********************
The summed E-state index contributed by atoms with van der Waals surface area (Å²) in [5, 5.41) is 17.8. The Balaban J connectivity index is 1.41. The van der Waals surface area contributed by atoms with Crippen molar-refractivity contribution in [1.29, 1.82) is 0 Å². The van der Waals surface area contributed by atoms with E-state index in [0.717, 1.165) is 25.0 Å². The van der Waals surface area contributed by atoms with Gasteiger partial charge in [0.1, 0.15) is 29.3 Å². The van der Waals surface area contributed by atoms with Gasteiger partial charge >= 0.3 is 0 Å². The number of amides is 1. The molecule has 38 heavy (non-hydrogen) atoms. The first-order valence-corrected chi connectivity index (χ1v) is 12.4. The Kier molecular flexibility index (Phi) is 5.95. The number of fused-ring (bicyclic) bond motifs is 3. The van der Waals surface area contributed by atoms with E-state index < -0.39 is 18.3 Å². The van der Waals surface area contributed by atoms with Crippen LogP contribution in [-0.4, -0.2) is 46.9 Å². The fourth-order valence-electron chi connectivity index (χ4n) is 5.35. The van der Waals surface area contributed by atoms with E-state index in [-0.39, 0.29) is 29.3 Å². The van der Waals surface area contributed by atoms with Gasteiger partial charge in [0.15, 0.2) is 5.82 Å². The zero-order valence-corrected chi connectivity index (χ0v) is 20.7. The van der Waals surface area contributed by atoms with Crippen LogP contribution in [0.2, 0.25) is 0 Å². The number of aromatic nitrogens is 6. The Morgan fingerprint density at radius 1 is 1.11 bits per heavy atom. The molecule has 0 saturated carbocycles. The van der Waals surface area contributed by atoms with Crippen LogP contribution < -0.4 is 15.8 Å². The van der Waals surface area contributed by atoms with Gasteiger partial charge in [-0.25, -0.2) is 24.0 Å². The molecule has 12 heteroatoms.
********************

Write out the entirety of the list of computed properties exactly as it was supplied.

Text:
The summed E-state index contributed by atoms with van der Waals surface area (Å²) in [5, 5.41) is 17.8. The Balaban J connectivity index is 1.41. The van der Waals surface area contributed by atoms with Crippen molar-refractivity contribution in [1.29, 1.82) is 0 Å². The van der Waals surface area contributed by atoms with E-state index in [0.717, 1.165) is 25.0 Å². The van der Waals surface area contributed by atoms with Gasteiger partial charge in [0.1, 0.15) is 29.3 Å². The van der Waals surface area contributed by atoms with Gasteiger partial charge >= 0.3 is 0 Å². The number of amides is 1. The molecule has 38 heavy (non-hydrogen) atoms. The first-order valence-corrected chi connectivity index (χ1v) is 12.4. The Kier molecular flexibility index (Phi) is 5.95. The number of fused-ring (bicyclic) bond motifs is 3. The van der Waals surface area contributed by atoms with E-state index < -0.39 is 18.3 Å². The van der Waals surface area contributed by atoms with Crippen LogP contribution in [-0.4, -0.2) is 46.9 Å². The fourth-order valence-electron chi connectivity index (χ4n) is 5.35. The van der Waals surface area contributed by atoms with E-state index in [-0.39, 0.29) is 29.3 Å². The van der Waals surface area contributed by atoms with Gasteiger partial charge in [0.15, 0.2) is 5.82 Å². The zero-order valence-corrected chi connectivity index (χ0v) is 20.7. The van der Waals surface area contributed by atoms with Crippen LogP contribution in [0.2, 0.25) is 0 Å². The number of aromatic nitrogens is 6. The Morgan fingerprint density at radius 1 is 1.11 bits per heavy atom. The molecule has 0 saturated carbocycles. The van der Waals surface area contributed by atoms with Crippen LogP contribution < -0.4 is 15.8 Å². The van der Waals surface area contributed by atoms with Gasteiger partial charge in [-0.25, -0.2) is 24.0 Å². The molecule has 12 heteroatoms.